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Journal of Diabetes Research
Volume 2014 (2014), Article ID 763936, 8 pages
Research Article

Targets and Candidate Agents for Type 2 Diabetes Treatment with Computational Bioinformatics Approach

Department of Endocrinology, Henan Provincial People’s Hospital, No. 7 Weiwu Road, Zhengzhou 450003, China

Received 10 February 2014; Accepted 3 September 2014; Published 21 October 2014

Academic Editor: Bernard Portha

Copyright © 2014 Qiong Wang et al. This is an open access article distributed under the Creative Commons Attribution License, which permits unrestricted use, distribution, and reproduction in any medium, provided the original work is properly cited.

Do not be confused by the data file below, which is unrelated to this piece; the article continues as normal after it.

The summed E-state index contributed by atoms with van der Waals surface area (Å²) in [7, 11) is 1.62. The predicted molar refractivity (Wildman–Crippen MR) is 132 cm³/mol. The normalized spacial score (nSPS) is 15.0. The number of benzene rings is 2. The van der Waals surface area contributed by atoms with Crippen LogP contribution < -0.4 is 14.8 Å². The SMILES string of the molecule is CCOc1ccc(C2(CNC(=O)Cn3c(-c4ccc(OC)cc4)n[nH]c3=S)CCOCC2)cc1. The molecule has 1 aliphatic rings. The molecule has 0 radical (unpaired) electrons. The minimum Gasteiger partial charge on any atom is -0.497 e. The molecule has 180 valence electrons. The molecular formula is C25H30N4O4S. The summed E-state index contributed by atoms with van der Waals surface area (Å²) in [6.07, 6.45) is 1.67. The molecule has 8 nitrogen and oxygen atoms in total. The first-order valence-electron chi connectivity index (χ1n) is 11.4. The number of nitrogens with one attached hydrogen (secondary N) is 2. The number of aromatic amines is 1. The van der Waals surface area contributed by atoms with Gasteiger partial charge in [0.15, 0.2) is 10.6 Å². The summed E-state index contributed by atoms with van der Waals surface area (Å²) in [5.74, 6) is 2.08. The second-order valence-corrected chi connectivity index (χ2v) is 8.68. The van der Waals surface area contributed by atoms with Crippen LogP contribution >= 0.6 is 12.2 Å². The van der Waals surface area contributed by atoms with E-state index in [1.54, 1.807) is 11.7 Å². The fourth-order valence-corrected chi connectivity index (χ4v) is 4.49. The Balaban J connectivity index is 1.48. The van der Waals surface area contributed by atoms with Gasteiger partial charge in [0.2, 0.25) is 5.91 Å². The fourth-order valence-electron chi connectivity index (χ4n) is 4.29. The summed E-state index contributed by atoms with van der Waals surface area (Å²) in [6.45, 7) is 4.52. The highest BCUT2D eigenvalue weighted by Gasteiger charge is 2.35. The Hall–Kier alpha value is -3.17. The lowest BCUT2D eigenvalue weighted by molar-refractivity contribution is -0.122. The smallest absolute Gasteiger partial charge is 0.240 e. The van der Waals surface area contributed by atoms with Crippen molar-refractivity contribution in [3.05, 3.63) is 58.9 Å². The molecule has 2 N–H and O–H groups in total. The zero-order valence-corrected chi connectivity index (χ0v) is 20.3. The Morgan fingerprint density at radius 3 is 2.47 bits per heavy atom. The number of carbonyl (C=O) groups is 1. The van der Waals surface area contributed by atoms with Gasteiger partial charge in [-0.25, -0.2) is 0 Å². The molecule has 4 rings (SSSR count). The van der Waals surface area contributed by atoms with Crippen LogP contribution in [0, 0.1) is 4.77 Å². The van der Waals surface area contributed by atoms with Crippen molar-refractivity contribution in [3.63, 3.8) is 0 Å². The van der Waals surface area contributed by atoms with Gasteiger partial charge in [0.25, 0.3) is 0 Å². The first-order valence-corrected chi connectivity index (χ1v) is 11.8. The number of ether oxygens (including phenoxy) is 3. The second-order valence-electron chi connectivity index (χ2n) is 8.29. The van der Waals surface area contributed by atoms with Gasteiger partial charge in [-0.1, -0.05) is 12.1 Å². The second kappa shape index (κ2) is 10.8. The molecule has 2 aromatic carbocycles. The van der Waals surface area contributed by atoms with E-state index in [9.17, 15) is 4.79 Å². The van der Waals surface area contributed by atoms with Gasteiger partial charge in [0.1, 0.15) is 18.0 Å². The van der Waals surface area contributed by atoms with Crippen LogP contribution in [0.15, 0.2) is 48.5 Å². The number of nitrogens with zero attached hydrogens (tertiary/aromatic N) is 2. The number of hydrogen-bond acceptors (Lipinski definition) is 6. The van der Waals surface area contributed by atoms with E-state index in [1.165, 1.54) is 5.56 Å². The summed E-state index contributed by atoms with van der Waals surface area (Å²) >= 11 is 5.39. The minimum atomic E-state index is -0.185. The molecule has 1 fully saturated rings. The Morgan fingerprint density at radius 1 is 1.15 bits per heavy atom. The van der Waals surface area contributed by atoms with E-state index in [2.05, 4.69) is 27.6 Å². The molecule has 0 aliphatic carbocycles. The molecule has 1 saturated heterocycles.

We sought to explore the molecular mechanism of type 2 diabetes (T2D) and identify potential drug targets and candidate agents for T2D treatment. The differentially expressed genes (DEGs) were assessed between human pancreatic islets with T2D and normal islets. The dysfunctional pathways, the potential transcription factor, and microRNA targets were analyzed by bioinformatics methods. Moreover, a group of bioactive small molecules were identified based on the connectivity map database. The pathways of Eicosanoid Synthesis, TGF-beta signaling pathway, Prostaglandin Synthesis and Regulation, and Integrated Pancreatic Cancer Pathway were found to be significantly dysregulated in the progression of T2D. The genes of ZADH2 (zinc binding alcohol dehydrogenase domain containing 2), BTBD3 (BTB (POZ) domain containing 3), Cul3-based ligases,  LTBP1 (latent-transforming growth factor beta binding protein 1), PDGFRA (alpha-type platelet-derived growth factor receptor), and FST (follistatin) were determined to be significant nodes regulated by potential transcription factors and microRNAs. Besides, two small molecules (sanguinarine and DL-thiorphan) were identified to be capable of reverse T2D. In the present study, a systematic understanding for the mechanism underlying T2D development was provided with biological informatics methods. The significant nodes and bioactive small molecules may be drug targets and candidate agents for T2D treatment.